Growing Chorus In Support Of The Arms Trade Treaty
By Mel Fabrikant Friday, March 15, 2013, 01:19 PM EDT
As negotiators from around the world head to New York for the final negotiations on an international Arms Trade Treaty at the United Nations next week, a number of Nobel Peace Prize winners, celebrities, faith community leaders and retired generals have joined a number of civil society organizations calling on President Obama to support a robust Arms Trade Treaty.
In five separate letters from diverse constituencies, President Obama was urged to join the movement for the Arms Trade Treaty during this critical battle for responsible arms trade.
“As humanitarians and peacemakers, we cannot accept the deaths of hundreds of thousands of people around the world who are gunned down each year, with millions left maimed and traumatized,” stated the Nobel Peace Laureates letter signed by Oscar Arias, Desmond Tutu, Jimmy Carter, Leymah Gbowee, Amnesty International and International Physicians for the Prevention of Nuclear War, among others. “The poorly regulated arms trade fuels conflict, violence, and serious violations of human rights, with devastating effects on health, security, and sustainable social and economic development.”
“One treaty alone cannot end war and violence. But the Arms Trade Treaty can help keep weapons out of the hands of those threatening U.S. troops, missionaries, humanitarian workers and innocent civilians around the globe,” stated a number of faith leaders, including Galen Carey with the National Association of Evangelicals, Jim Winkler with the United MethodistChurch, and the leadership of the Presbyterian Church (USA). “A safer and more stable world benefits all of us. The U.S. should demonstrate its global moral leadership by working to finalize the Arms Trade Treaty by the end of March.”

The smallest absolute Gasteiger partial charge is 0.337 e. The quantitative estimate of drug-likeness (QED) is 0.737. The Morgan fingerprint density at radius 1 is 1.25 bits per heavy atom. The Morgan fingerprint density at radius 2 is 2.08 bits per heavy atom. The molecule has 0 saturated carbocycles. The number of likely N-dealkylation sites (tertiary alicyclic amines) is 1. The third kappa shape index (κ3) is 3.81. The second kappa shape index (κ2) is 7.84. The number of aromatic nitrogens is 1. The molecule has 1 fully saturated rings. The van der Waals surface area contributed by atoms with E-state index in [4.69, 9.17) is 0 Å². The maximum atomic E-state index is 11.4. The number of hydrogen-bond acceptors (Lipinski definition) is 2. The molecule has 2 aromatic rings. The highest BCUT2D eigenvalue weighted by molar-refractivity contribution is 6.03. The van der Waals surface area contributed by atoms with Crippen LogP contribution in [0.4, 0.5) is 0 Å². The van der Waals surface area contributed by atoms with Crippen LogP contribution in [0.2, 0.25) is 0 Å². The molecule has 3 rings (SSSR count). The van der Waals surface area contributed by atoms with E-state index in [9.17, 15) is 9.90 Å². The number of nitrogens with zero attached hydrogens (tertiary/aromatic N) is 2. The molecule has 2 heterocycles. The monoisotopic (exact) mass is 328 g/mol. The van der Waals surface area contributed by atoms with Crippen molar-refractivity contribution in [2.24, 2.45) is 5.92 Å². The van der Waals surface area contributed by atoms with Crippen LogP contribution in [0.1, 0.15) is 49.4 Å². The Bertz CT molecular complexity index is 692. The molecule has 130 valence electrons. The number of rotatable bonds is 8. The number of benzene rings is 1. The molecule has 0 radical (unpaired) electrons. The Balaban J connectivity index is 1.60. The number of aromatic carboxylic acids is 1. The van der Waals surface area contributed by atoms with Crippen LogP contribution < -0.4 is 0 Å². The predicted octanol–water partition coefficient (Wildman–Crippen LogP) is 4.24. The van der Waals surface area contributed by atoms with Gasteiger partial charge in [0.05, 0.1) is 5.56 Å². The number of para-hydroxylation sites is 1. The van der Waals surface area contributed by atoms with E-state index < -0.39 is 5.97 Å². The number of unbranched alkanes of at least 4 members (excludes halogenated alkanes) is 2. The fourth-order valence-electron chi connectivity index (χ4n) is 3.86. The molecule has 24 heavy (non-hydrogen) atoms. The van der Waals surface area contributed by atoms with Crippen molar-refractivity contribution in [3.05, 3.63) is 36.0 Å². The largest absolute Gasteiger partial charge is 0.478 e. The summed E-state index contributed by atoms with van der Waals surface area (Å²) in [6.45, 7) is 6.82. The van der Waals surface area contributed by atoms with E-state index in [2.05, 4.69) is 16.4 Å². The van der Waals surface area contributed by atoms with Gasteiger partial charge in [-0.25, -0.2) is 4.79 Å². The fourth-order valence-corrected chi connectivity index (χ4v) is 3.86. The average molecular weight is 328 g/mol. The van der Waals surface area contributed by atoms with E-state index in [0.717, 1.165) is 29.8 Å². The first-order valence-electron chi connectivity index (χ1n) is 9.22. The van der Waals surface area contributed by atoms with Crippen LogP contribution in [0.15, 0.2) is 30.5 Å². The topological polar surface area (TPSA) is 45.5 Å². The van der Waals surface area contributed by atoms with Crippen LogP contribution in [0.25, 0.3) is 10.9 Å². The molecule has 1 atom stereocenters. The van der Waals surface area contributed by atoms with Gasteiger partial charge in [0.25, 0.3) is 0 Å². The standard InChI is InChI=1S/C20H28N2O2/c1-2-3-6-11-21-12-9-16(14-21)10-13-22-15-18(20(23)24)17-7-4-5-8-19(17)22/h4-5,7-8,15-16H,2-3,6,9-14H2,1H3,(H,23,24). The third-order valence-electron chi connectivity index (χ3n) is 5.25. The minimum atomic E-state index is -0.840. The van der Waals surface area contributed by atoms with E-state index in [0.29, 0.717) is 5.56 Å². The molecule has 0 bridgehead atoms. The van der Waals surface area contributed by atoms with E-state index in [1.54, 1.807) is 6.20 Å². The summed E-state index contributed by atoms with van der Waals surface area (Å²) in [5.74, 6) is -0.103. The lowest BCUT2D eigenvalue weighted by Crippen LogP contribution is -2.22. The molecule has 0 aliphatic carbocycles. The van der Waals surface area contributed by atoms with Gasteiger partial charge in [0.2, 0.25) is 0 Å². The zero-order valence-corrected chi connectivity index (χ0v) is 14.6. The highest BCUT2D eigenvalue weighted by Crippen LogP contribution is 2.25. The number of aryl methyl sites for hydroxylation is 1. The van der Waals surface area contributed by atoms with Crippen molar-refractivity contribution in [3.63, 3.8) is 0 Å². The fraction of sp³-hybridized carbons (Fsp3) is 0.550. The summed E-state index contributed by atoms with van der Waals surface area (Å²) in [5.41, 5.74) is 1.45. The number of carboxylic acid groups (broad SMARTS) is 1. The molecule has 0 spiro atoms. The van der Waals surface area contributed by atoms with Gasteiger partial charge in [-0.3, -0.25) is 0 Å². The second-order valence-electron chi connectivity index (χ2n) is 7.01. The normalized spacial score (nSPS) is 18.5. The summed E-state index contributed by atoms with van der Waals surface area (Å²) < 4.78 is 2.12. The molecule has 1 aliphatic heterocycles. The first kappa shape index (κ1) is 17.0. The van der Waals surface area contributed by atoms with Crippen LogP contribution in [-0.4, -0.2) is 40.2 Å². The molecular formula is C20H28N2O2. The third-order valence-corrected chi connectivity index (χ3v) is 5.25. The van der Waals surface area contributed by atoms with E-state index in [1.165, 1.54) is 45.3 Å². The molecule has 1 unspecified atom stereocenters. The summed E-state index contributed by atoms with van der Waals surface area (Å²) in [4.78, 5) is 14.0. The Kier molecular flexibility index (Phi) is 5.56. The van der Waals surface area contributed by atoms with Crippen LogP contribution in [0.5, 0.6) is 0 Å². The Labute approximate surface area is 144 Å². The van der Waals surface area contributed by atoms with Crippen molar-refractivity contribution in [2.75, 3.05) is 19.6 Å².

“We know that no single treaty can put an end to terrorist attacks, human rights abuses, or stop those determined to do evil,” stated the letter signed by a dozen retired US Generals. “But if crafted ambitiously and wisely, the Arms Trade Treaty will be a significant step we can and must take toward dramatically reducing the weapons available to those would use them to harmcivilians and threaten our national security.”
“The Arms Trade Treaty presents a unique and important opportunity to build global normative standards around international arms transfers and thereby advance the cause of peace, stability and human rights worldwide,” stated a letter signed by more than 500 legal professionals and scholars across the United States. “We urge your strong and active support.”
“The world looks to the United States to lead on human rights. Now is the time for us to demonstrate that leadership by endorsing the Arms Trade Treaty,” stated a letter signed by a number of American celebrities, including Djimon Hounsou, Kristin Davis, and Rooney Mara. “As Americans of conscience, we have a responsibility to ensure that children and their families, wherever they are, can live free of violence.”
A number of U.S. organizations have been coordinating a push towards an Arms Trade Treaty, including American Values Network, Amnesty International USA,Arms Control Association, International Physicians for the Prevention of Nuclear War, National Association of Evangelicals, Oxfam America, and Pax Christi International. Global coordination has been led by the Control Armscoalition, of which a number of these organizations are members of.